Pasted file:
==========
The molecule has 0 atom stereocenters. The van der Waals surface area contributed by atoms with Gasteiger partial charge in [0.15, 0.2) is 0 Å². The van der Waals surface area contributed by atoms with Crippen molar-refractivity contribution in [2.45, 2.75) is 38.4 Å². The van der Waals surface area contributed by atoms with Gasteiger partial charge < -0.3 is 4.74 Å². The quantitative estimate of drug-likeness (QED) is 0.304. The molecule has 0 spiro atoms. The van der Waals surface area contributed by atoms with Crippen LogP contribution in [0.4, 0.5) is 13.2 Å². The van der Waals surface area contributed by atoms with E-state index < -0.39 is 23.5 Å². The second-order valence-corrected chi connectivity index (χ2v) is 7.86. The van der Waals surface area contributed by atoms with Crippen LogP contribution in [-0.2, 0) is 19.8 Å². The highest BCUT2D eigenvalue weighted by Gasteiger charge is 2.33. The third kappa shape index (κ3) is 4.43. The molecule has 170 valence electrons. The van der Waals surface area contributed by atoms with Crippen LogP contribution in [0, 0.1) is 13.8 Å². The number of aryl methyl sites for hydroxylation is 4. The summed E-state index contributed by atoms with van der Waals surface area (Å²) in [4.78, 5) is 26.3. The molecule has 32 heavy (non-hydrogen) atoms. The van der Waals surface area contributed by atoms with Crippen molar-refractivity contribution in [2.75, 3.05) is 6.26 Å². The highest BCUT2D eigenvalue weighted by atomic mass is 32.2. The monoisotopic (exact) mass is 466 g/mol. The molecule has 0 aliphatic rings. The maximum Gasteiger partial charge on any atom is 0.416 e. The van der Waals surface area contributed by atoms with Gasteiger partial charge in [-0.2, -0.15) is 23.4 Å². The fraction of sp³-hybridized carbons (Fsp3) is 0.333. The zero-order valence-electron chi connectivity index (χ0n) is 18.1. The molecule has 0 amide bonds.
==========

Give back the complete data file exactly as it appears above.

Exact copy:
The molecule has 0 atom stereocenters. The van der Waals surface area contributed by atoms with Gasteiger partial charge in [0.15, 0.2) is 0 Å². The van der Waals surface area contributed by atoms with Crippen molar-refractivity contribution in [2.45, 2.75) is 38.4 Å². The van der Waals surface area contributed by atoms with Gasteiger partial charge < -0.3 is 4.74 Å². The quantitative estimate of drug-likeness (QED) is 0.304. The molecule has 0 spiro atoms. The van der Waals surface area contributed by atoms with Crippen LogP contribution in [0.4, 0.5) is 13.2 Å². The van der Waals surface area contributed by atoms with E-state index < -0.39 is 23.5 Å². The second-order valence-corrected chi connectivity index (χ2v) is 7.86. The van der Waals surface area contributed by atoms with Crippen LogP contribution in [-0.2, 0) is 19.8 Å². The highest BCUT2D eigenvalue weighted by Gasteiger charge is 2.33. The third kappa shape index (κ3) is 4.43. The molecule has 170 valence electrons. The van der Waals surface area contributed by atoms with Crippen LogP contribution in [0, 0.1) is 13.8 Å². The number of aryl methyl sites for hydroxylation is 4. The summed E-state index contributed by atoms with van der Waals surface area (Å²) in [4.78, 5) is 26.3. The molecule has 32 heavy (non-hydrogen) atoms. The van der Waals surface area contributed by atoms with Crippen molar-refractivity contribution in [2.75, 3.05) is 6.26 Å². The highest BCUT2D eigenvalue weighted by atomic mass is 32.2. The monoisotopic (exact) mass is 466 g/mol. The molecule has 0 aliphatic rings. The maximum Gasteiger partial charge on any atom is 0.416 e. The van der Waals surface area contributed by atoms with Gasteiger partial charge in [-0.2, -0.15) is 23.4 Å². The fraction of sp³-hybridized carbons (Fsp3) is 0.333. The zero-order valence-electron chi connectivity index (χ0n) is 18.1. The molecule has 0 amide bonds.